Survivors with a prior history of any psychiatric illnesses or chronic medical conditions like tuberculosis and human immunodeficiency virus (HIV) syndrome were excluded from the study. The participant information sheet, explaining the purpose and scope of the study was given (or read in case of illiterate) to survivors before seeking their consent to participate. They were also given an option to opt-out of the study at any point in time. The highest level of confidentiality and anonymity was maintained.
Demographics such as age, gender, marital status, educational level, employment status, and place of residence (urban/rural), were recorded.
Stigma in this study was measured by the stigma questionnaire. The stigma questionnaire was adapted from the Ebola-related stigma questionnaire, which itself was derived from Berger’s HIV stigma scale, a validated measure of self-reported stigma in individuals infected with HIV in many cultural settings [11, 12].
The stigma questionnaire used, comprised of 15 items which measured the total stigma as enacted stigma, internalized stigma, perceived external stigma, and disclosure fears. Each item was rated on a 4-point Likert scale (0: strongly disagree, 1: disagree, 2: agree, 3: strongly agree) to describe how often the COVID-19 survivors experienced the 15 items of stigma after their discharge from the hospital. Scores were summed, with higher scores indicating greater experiences of stigma. 14 items used in our study were based on the stigma-related questionnaire used in a study done on stigma in Ebola virus disease (2014) . To adapt to this disease and our setting, the Ebola-related stigma questionnaire was evaluated by an expert panel comprising of, a psychiatrist, an epidemiologist, an infectious disease specialist, and a sociologist, and was piloted in 15 COVID-19 survivors. Based on their feedback, two items from the original Ebola-related stigma questionnaire were removed; however, one new question was added . The final adapted stigma questionnaire used in our study is as shown in Table 1. The reliability of the adapted stigma questionnaire was ascertained in the Kashmiri population and the Cronbach 'α' was found to be 0.92 (meaning an excellent consistency).
Data collection and ethical consideration
Responses from COVID-19 survivors were obtained by trained data collectors using self-administered or interviewer-administered (for illiterate participants) formats. All participants provided written informed consent. The consent document and the research Protocols were approved by the institutional ethics committee of Govt. Medical College, Srinagar.
Microsoft Excel was used for data entry. Categorical variables were summarized as frequency and percentage. Days since discharge, domain scores, and total scores were summarized as mean, standard deviation, and range. For univariable analysis with domain scores and total score as the dependent variable, the correlation coefficient was used for days since discharge, independent-samples t-test was used for dichotomous variables, and one-way analysis of variance (ANOVA) was used for categorical variables with >2 categories. For one-way ANOVA, when homogeneity of variances assumption was violated, Brown-Forsythe F was used to report the p-value. Variables found associated with the total score at p < 0.20 in the univariable analysis were used to build a multivariable linear regression model with the total score as the dependent variable; besides, the total score was also adjusted for age and gender. Two-sided p-values were reported and p < 0.05 was considered to be statistically significant. Data analysis was done using SPSS version 23 (IBM Corp. Released 2015. IBM SPSS Statistics for Windows, Version 23.0. Armonk, NY: IBM Corp.) except for Fig 1 which was made using Stata (StataCorp LLC. Stata/IC 15.1 for Windows, Revision 03 Feb 2020. College Station, TX: USA).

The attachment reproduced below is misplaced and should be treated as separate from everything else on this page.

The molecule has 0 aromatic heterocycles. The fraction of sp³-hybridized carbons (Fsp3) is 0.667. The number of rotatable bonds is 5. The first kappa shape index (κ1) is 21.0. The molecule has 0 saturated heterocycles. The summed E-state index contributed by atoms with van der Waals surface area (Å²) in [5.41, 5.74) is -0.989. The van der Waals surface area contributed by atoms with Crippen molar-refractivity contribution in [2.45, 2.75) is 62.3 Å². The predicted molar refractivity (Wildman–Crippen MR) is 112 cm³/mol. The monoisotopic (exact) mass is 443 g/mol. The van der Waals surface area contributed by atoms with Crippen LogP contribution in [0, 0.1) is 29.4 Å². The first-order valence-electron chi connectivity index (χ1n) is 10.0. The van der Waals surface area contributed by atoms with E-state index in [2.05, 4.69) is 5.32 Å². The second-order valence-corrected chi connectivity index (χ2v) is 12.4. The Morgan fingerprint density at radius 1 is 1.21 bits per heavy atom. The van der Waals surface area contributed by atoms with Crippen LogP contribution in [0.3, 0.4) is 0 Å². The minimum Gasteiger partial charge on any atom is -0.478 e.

Out of the 95 survivors who were asked to participate in the study, four refused to consent citing health issues, as a result of which 91 survivors were taken for the final analysis. Table 2 gives a summary of the survivor’s socio-demographic characteristics. Almost half (n = 42, 46.2%) of survivors were in the age group of 30–49 years, and close to two-thirds (n = 62, 68.1%) were males, Almost three–fourths (n = 68, 74.7%) of survivors were from the urban background. The mean time from hospital discharge to study entry was 11.7±5.1 [Range(R) = 7–21] days.
98% of survivors provided at least one stigma endorsing response and the total mean stigma score was 28.5±7.1 (R = 6–39). The mean stigma sub-scores were 7.6±1.8 (R = 2–9) for enacted stigma, 15.0±4.1 (R = 1–20) for externalized stigma and 3.2± 2.1(R = 0–7) for internalized stigma. The mean disclosure concern subscale score was 2.7±1.4 (R = 0–5) as shown in Table 3.
Survivors experienced the highest score in all the three questions of enacted stigma subscale (‘people minimized socializing’, ‘lost friends’, and ‘being hurt by how people reacted’). In the externalized stigma subscale survivors experienced the highest score in ‘people would not want someone who has had COVID-19 around their children’, ‘people would be uncomfortable around someone who has had COVID-19’ and ‘people who have had COVID-19 are rejected’ as can be seen in Fig 2.
Table 4 summarizes the comparison of externalized stigma, internalized stigma, enacted stigma, disclosure concerns, and total stigma, with socio-demographic variables among COVID-19 survivors. Enacted stigma was more among males as compared to females and was statistically significant (p = 0.029).